For Mike Pence, a second term for President Donald Trump would have been a 2024 ticket to Republican frontrunner status.
But with Trump’s loss — after Pence spent the last four years as his most loyal soldier and the past year doggedly campaigning on his behalf — the Vice President is contending with a far less certain future. The situation is made even more complicated by Trump’s refusal to accept defeat and private flirtations with running again himself four years from now.
It’s a balancing act for Pence. He cannot risk alienating supporters of the President who want to see Trump — and by extension the Vice President — keep on fighting. But Pence also risks damaging his own brand if he aligns himself too closely with baseless claims of voter fraud.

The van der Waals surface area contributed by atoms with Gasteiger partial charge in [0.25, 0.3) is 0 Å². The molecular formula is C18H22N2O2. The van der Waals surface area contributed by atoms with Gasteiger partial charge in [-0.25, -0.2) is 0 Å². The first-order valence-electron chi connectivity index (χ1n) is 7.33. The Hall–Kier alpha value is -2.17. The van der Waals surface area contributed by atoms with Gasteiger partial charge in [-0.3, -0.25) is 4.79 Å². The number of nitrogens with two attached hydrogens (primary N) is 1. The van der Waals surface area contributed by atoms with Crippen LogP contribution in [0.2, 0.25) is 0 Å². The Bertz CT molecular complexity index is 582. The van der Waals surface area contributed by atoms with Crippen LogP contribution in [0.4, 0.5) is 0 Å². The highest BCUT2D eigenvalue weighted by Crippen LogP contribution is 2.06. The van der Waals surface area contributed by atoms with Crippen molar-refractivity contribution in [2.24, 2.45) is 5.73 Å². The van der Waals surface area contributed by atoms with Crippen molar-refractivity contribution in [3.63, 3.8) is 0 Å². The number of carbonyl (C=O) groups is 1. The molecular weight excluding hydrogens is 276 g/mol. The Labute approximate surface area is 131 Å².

“Pence is trying to navigate between the land mines of a President who insists on total fealty and protecting his options for his own political future,” said Dan Eberhart, a prominent Republican donor and Trump backer.
“Any Republican who is thinking about running for office in the next four years is definitely looking at that and trying to figure out which way the political winds are going to blow,”